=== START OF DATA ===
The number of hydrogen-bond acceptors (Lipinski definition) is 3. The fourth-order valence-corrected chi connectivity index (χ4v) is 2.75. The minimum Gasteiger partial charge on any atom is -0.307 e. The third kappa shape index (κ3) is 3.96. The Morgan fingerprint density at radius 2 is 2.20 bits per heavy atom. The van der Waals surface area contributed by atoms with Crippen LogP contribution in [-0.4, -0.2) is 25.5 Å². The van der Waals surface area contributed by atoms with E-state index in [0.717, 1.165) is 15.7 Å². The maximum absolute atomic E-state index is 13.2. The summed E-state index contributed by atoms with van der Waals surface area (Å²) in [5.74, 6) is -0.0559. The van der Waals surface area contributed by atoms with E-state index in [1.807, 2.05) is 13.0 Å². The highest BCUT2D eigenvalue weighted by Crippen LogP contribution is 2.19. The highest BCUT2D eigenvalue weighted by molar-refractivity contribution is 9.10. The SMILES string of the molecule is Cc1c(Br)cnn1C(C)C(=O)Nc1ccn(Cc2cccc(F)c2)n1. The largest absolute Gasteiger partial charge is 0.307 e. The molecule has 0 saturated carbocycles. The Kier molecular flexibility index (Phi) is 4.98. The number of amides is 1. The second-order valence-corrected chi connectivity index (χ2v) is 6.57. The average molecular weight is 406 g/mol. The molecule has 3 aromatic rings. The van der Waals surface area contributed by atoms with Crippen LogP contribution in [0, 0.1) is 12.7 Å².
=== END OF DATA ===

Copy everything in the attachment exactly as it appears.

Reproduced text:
The number of hydrogen-bond acceptors (Lipinski definition) is 3. The fourth-order valence-corrected chi connectivity index (χ4v) is 2.75. The minimum Gasteiger partial charge on any atom is -0.307 e. The third kappa shape index (κ3) is 3.96. The Morgan fingerprint density at radius 2 is 2.20 bits per heavy atom. The van der Waals surface area contributed by atoms with Crippen LogP contribution in [-0.4, -0.2) is 25.5 Å². The van der Waals surface area contributed by atoms with E-state index in [0.717, 1.165) is 15.7 Å². The maximum absolute atomic E-state index is 13.2. The summed E-state index contributed by atoms with van der Waals surface area (Å²) in [5.74, 6) is -0.0559. The van der Waals surface area contributed by atoms with E-state index in [1.807, 2.05) is 13.0 Å². The highest BCUT2D eigenvalue weighted by Crippen LogP contribution is 2.19. The highest BCUT2D eigenvalue weighted by molar-refractivity contribution is 9.10. The SMILES string of the molecule is Cc1c(Br)cnn1C(C)C(=O)Nc1ccn(Cc2cccc(F)c2)n1. The largest absolute Gasteiger partial charge is 0.307 e. The molecule has 0 saturated carbocycles. The Kier molecular flexibility index (Phi) is 4.98. The number of amides is 1. The second-order valence-corrected chi connectivity index (χ2v) is 6.57. The average molecular weight is 406 g/mol. The molecule has 3 aromatic rings. The van der Waals surface area contributed by atoms with Crippen LogP contribution in [0, 0.1) is 12.7 Å².